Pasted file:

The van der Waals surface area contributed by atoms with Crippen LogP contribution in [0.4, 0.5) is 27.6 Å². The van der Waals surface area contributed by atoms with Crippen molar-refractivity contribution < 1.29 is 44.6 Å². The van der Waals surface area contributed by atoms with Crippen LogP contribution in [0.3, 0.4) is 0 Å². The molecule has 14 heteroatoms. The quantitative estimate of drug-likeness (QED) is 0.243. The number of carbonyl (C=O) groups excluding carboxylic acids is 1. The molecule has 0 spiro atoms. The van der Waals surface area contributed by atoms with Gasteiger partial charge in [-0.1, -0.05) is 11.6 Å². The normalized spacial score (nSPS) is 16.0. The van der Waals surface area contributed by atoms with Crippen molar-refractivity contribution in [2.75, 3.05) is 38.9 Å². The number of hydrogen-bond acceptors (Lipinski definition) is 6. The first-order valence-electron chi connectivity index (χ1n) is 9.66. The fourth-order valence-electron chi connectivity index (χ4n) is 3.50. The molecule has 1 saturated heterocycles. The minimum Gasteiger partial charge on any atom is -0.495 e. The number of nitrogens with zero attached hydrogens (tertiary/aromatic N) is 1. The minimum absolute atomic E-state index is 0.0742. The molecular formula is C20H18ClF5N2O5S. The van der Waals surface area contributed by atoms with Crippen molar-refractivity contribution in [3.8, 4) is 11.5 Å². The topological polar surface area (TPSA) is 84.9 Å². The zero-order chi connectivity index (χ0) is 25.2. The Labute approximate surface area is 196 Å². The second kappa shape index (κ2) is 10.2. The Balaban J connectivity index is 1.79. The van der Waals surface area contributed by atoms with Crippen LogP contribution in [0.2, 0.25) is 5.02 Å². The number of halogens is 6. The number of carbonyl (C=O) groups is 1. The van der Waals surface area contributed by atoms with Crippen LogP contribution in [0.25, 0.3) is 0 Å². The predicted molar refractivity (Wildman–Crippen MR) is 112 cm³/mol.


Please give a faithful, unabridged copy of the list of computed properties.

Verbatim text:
The van der Waals surface area contributed by atoms with Crippen LogP contribution in [0.4, 0.5) is 27.6 Å². The van der Waals surface area contributed by atoms with Crippen molar-refractivity contribution < 1.29 is 44.6 Å². The van der Waals surface area contributed by atoms with Crippen LogP contribution in [0.3, 0.4) is 0 Å². The molecule has 14 heteroatoms. The quantitative estimate of drug-likeness (QED) is 0.243. The number of carbonyl (C=O) groups excluding carboxylic acids is 1. The molecule has 0 spiro atoms. The van der Waals surface area contributed by atoms with Gasteiger partial charge in [-0.1, -0.05) is 11.6 Å². The normalized spacial score (nSPS) is 16.0. The van der Waals surface area contributed by atoms with Crippen molar-refractivity contribution in [2.75, 3.05) is 38.9 Å². The number of hydrogen-bond acceptors (Lipinski definition) is 6. The first-order valence-electron chi connectivity index (χ1n) is 9.66. The fourth-order valence-electron chi connectivity index (χ4n) is 3.50. The molecule has 1 saturated heterocycles. The minimum Gasteiger partial charge on any atom is -0.495 e. The number of nitrogens with zero attached hydrogens (tertiary/aromatic N) is 1. The minimum absolute atomic E-state index is 0.0742. The molecular formula is C20H18ClF5N2O5S. The van der Waals surface area contributed by atoms with Crippen molar-refractivity contribution in [3.8, 4) is 11.5 Å². The topological polar surface area (TPSA) is 84.9 Å². The zero-order chi connectivity index (χ0) is 25.2. The Labute approximate surface area is 196 Å². The second kappa shape index (κ2) is 10.2. The Balaban J connectivity index is 1.79. The van der Waals surface area contributed by atoms with Crippen LogP contribution in [0.2, 0.25) is 5.02 Å². The number of halogens is 6. The number of carbonyl (C=O) groups is 1. The van der Waals surface area contributed by atoms with Crippen LogP contribution in [0.25, 0.3) is 0 Å². The predicted molar refractivity (Wildman–Crippen MR) is 112 cm³/mol.